World powers pledge $15 billion for Afghanistan, EU seeks peace
With the government in Kabul facing a resurgent Taliban 15 years after U.S. forces helped oust the militants, more than 70 governments in Brussels led by the United States and the European Union promised more financial support for a country that governments see as strategic to global security.
Despite such largesse, Afghanistan is required to sign up to a host of political, economic and social reforms in return for the money. Most contentious, the European Union wants Kabul to take back its nationals who are not considered refugees, although EU donor money is not linked to such demands.
Several hundred members of Afghanistan’s Hazara minority, which has been targeted by Taliban and Islamic State militants, protested outside the conference venue, rejecting a new agreement between the EU and Afghanistan that makes it easier to return Afghans whose asylum requests fail.
“(President) Ashraf Ghani and his government is here for European and other countries’ aid in return for accepting a deal to send us back to a war zone,” said Ali Reza, holding a banner with the words: “We Will Not Go Back”.
European governments, facing increasing opposition from voters to immigration at home, have pressed Afghanistan to accept more repatriations, saying that many parts of the country, including the capital Kabul, are safe.
“I hope that the newly signed repatriation agreement with Afghanistan will be implemented in practice,” German Foreign Minister Frank-Walter Steinmeier told reporters.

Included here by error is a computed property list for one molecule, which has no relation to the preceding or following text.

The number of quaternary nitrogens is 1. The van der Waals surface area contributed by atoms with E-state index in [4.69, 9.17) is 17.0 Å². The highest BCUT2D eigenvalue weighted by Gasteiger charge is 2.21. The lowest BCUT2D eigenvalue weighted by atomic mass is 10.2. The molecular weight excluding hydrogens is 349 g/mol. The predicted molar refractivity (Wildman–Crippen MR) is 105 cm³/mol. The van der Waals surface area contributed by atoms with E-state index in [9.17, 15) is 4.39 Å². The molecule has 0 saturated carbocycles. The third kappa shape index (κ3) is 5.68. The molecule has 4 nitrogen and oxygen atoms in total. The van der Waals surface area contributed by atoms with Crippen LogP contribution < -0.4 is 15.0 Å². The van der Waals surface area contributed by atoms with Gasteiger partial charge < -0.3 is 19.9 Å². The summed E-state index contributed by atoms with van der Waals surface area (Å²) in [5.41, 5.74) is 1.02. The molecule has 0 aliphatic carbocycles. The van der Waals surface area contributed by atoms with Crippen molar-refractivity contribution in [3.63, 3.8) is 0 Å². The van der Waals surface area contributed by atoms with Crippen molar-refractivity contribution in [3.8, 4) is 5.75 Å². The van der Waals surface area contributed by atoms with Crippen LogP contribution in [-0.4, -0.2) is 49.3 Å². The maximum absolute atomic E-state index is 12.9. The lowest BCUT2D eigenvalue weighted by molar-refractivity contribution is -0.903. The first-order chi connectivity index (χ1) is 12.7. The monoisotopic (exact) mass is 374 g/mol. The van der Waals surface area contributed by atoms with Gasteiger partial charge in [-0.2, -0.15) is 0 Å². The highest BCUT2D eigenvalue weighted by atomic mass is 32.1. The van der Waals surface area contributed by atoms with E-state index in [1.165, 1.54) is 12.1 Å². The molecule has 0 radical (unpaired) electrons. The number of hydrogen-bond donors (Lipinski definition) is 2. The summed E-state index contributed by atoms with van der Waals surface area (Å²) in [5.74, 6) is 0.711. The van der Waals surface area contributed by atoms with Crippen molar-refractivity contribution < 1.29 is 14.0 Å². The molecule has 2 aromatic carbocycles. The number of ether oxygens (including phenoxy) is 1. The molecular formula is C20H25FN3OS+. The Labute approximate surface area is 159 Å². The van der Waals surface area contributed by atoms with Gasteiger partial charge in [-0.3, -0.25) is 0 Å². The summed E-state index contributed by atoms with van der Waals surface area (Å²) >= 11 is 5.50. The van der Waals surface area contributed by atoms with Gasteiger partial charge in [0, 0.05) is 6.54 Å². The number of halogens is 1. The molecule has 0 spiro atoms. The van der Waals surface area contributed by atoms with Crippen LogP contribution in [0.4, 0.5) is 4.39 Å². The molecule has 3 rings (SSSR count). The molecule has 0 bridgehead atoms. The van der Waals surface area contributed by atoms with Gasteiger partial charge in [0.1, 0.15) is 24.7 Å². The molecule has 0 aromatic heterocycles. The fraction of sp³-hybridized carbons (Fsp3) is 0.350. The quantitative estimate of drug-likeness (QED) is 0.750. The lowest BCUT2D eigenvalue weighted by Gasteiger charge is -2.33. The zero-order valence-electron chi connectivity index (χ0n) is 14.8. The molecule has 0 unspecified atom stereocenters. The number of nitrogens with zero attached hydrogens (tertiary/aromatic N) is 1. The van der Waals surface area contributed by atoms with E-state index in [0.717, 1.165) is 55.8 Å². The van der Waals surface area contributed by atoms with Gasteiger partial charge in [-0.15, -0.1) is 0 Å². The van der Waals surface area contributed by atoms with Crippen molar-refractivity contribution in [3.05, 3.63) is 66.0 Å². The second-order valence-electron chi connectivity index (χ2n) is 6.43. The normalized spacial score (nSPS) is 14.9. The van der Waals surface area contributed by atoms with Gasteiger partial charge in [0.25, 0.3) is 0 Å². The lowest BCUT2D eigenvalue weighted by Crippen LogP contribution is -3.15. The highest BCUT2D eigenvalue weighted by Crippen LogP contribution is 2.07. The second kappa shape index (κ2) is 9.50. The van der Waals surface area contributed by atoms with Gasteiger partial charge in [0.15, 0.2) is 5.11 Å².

The policy has faced sharp criticism from aid groups and others who point to the widening Taliban insurgency across the country and the frequent suicide attacks that hit Kabul.
“NO TALIBAN VICTORY”
In the margins of the conference, the EU focused on getting peace negotiations back on track by bringing together the United States, China, India, and Pakistan at a dinner on Tuesday night.
Federica Mogherini, who coordinates EU foreign policy, said there was an understanding “to work on a common basis for regional political support for the peace and reconciliation process in Afghanistan.”
There have been several attempts in recent years to broker a settlement between the Western-backed government in Kabul and the Taliban, but all have failed. Without the militants at the table, experts say it is hard to envisage a meaningful solution.
Two people briefed on Mogherini’s dinner, attended by U.S. Secretary of State John Kerry and U.N Secretary General Ban Ki-moon among others, said that Chinese and Indian officials were willing to consider peace talks.
“There are several countries that actually can help come together, and I urge Russia, China, Pakistan, India and Iran to think about the special role that they could play in this region… in reaching peace with the Taliban,” Kerry told the donor conference.
Hope was briefly raised in 2015 when Taliban officials met the Afghan government in neighboring Pakistan, but that process was short lived, and the Taliban insist that foreign forces must leave Afghanistan before peace talks can begin.
They are also on the offensive, and battlefield successes have exposed the defensive limits of Afghanistan’s NATO-trained armed forces which are supposed to number 350,000 personnel but which have been heavily depleted by casualties and desertion.
Militants briefly reached the center of the northern city of Kunduz on Monday, and they are testing the defenses of two other provincial capitals in the south of the country.
NATO Secretary General Jens Stoltenberg defended the Afghan forces and said it was only right to fight back. “There is no way the Taliban will engage in a peace process if they believe they can reach victory,” he said.